The Crow Girl is a book that I’ve been dying to read for the last few months. It’s been marketed as this year’s hottest Scandinavian thriller and I was intrigued to discover what makes it stand out amongst the other Nordic offerings. It’s also been translated by my favourite Scandi translator, Neil Smith. His translations are always a joy to read which is crucial for this book because, at 768 pages, the prose has to be compelling enough to keep the reader interested. I don’t mind reading a book this length, at least not once in a while, but it’s impossible to carry around the hardback in your bag which meant snatched chapters here and there when I sat down to read.
However, one sleepless night I got seriously into the book and read about half of it into the early hours. It’s the perfect time for a book where the violence is dark and shocking. Regular readers of this blog know that excessive descriptions of gore don’t do it for me and you should be warned that the threat of horrific death is there from the first chapter. However, like Pierre LeMaitre’s excellent, Alex, the violence is essential to the plot. For the crow girl of the title is the damaged Victoria Bergman whose abuse from an early age is explicitly detailed. This is more than a story of the abused becoming an abuser, however. The relationship between Victoria and her psychiatrist Sofia Zetterlund is complex and contains plenty of surprises as does Sofia’s romance with detective Jeanette Kohlberg.
Unusually I’m not going to precis the plot. It would be too easy to giveaway spoilers and one of the book’s strengths is the complexity of the narrative strands where nothing is as it seems.
So what keeps the interest going for such a lengthy book? Firstly the character of Victoria is fascinating in its complexity and the reader never feels comfortable in making any assumptions about her motives. Secondly the authors (Erik Axl Sund is a pseudonym for Jerker Ericsson and Hakan Axlander Sundquist) have cleverly constructed the plot so that reader is sent in all directions. The chapters are very short, sometimes you feel ahead of the police and others you’re left scratching your head as to what is going on.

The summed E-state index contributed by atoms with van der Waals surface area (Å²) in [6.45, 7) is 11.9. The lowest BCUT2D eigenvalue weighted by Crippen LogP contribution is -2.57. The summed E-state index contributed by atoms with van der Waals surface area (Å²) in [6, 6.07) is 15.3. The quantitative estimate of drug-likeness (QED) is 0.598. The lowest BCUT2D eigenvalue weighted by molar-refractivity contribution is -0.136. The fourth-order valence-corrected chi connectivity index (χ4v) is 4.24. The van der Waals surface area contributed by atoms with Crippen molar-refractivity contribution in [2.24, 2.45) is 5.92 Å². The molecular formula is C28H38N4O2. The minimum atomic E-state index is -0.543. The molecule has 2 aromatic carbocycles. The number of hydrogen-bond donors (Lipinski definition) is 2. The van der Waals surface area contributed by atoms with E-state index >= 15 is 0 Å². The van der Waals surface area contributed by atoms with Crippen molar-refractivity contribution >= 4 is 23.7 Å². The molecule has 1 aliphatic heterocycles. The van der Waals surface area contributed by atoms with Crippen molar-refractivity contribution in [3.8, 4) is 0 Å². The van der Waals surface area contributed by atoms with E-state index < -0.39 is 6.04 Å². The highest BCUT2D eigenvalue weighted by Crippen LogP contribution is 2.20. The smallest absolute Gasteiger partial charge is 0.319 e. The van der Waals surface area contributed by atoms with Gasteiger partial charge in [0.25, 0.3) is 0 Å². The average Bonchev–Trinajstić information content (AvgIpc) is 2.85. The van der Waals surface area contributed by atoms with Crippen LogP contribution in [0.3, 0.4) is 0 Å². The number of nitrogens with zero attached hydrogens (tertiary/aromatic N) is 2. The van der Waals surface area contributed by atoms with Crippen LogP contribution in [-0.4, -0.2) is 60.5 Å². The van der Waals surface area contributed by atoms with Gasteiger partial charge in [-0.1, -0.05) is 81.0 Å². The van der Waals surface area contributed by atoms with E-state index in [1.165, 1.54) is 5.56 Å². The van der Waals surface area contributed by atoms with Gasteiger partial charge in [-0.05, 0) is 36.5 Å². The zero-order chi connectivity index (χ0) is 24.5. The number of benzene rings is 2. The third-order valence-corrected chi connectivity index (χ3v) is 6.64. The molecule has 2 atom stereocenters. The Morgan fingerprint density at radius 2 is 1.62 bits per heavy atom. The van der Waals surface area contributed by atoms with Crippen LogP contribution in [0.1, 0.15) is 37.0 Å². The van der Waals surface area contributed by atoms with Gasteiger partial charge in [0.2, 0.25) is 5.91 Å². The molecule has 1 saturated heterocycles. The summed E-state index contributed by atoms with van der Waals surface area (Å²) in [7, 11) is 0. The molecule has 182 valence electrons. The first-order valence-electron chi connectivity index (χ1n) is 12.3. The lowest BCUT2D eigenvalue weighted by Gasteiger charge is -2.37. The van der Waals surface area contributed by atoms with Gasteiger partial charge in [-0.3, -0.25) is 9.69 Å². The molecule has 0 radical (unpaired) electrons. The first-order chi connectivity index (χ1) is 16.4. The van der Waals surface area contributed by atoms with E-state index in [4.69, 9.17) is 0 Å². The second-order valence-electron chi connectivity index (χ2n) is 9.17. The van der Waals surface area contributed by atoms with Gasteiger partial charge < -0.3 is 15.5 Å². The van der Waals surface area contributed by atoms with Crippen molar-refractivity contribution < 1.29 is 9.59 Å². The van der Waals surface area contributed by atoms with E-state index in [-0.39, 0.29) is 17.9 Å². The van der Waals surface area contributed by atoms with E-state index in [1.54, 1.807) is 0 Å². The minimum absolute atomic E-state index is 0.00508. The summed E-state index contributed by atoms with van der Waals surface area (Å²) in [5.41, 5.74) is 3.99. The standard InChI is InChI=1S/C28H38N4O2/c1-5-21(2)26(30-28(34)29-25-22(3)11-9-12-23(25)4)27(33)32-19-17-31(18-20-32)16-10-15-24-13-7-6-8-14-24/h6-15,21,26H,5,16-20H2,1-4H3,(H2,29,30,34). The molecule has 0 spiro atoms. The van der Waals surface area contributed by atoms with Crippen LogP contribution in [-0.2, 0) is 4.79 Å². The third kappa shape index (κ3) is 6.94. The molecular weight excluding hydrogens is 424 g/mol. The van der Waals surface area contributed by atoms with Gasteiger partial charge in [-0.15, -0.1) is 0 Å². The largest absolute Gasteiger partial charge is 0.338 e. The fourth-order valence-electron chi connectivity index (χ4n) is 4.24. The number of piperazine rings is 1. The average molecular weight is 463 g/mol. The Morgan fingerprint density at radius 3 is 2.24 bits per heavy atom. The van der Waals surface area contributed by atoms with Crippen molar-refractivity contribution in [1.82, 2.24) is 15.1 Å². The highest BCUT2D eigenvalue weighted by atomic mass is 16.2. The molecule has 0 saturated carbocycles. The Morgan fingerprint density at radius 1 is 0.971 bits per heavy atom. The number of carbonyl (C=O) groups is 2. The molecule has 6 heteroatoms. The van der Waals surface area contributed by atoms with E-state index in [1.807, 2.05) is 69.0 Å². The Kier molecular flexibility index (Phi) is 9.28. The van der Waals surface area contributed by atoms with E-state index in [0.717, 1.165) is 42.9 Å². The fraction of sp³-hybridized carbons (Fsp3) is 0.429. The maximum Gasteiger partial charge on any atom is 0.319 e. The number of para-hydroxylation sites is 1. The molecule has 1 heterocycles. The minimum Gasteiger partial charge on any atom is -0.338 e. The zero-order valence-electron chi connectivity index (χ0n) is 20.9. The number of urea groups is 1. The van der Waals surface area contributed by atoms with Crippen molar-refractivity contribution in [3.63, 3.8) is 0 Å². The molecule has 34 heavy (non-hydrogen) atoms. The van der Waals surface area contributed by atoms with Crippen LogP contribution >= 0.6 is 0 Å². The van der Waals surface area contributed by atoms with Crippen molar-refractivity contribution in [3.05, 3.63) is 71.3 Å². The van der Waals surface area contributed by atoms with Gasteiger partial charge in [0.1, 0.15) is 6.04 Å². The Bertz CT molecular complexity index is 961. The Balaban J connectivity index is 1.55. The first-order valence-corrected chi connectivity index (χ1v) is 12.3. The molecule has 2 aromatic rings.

Like all great crime novels, the resolution pulls all the narrative strands together although I must admit there are a couple of points where I’m not sure I understand what happened. What I should do at this point is reread the book but I’ll have to leave that to a time in the future. However, in my opinion The Crow Girl deserves the plaudits it has received and I was delighted to read a book where neither the length nor extremity of violence felt gratuitous.
Swedish journalist Annika Bengtzon is one of my favourite investigators in modern crime fiction. She’s the principal reason that I read Liza Marklund’s books because, as a character, Annika is so believable. As readers we’ve been taken through a series of failed romances, childbirth, house disasters and work traumas. Annika has remained the same person throughout: tenacious and brave. It’s always a pleasure to revisit her and I’m sorry that we’re nearing the end of the series.